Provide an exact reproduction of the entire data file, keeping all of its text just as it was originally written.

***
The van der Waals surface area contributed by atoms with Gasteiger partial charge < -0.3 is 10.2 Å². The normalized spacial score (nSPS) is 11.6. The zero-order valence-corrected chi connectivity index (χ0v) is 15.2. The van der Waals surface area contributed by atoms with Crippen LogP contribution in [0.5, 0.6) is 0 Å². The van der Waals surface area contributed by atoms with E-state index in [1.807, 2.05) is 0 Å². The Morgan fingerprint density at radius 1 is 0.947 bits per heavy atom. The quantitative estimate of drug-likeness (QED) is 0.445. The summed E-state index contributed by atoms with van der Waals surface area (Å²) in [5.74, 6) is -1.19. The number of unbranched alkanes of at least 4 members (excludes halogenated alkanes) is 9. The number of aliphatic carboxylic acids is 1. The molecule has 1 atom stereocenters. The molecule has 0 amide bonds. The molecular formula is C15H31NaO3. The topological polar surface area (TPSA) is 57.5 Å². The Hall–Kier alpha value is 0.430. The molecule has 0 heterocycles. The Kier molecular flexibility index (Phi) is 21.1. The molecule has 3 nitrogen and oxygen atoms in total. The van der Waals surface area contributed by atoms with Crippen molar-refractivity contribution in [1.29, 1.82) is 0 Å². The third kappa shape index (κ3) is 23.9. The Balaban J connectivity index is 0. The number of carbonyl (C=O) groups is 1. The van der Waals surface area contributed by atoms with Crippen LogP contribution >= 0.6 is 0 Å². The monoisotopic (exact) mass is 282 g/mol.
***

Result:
The van der Waals surface area contributed by atoms with Gasteiger partial charge < -0.3 is 10.2 Å². The normalized spacial score (nSPS) is 11.6. The zero-order valence-corrected chi connectivity index (χ0v) is 15.2. The van der Waals surface area contributed by atoms with Crippen LogP contribution in [0.5, 0.6) is 0 Å². The van der Waals surface area contributed by atoms with E-state index in [1.807, 2.05) is 0 Å². The Morgan fingerprint density at radius 1 is 0.947 bits per heavy atom. The quantitative estimate of drug-likeness (QED) is 0.445. The summed E-state index contributed by atoms with van der Waals surface area (Å²) in [5.74, 6) is -1.19. The number of unbranched alkanes of at least 4 members (excludes halogenated alkanes) is 9. The number of aliphatic carboxylic acids is 1. The molecule has 1 atom stereocenters. The molecule has 0 amide bonds. The molecular formula is C15H31NaO3. The topological polar surface area (TPSA) is 57.5 Å². The Hall–Kier alpha value is 0.430. The molecule has 0 heterocycles. The Kier molecular flexibility index (Phi) is 21.1. The molecule has 3 nitrogen and oxygen atoms in total. The van der Waals surface area contributed by atoms with Crippen molar-refractivity contribution in [1.29, 1.82) is 0 Å². The third kappa shape index (κ3) is 23.9. The Balaban J connectivity index is 0. The number of carbonyl (C=O) groups is 1. The van der Waals surface area contributed by atoms with Crippen LogP contribution >= 0.6 is 0 Å². The monoisotopic (exact) mass is 282 g/mol.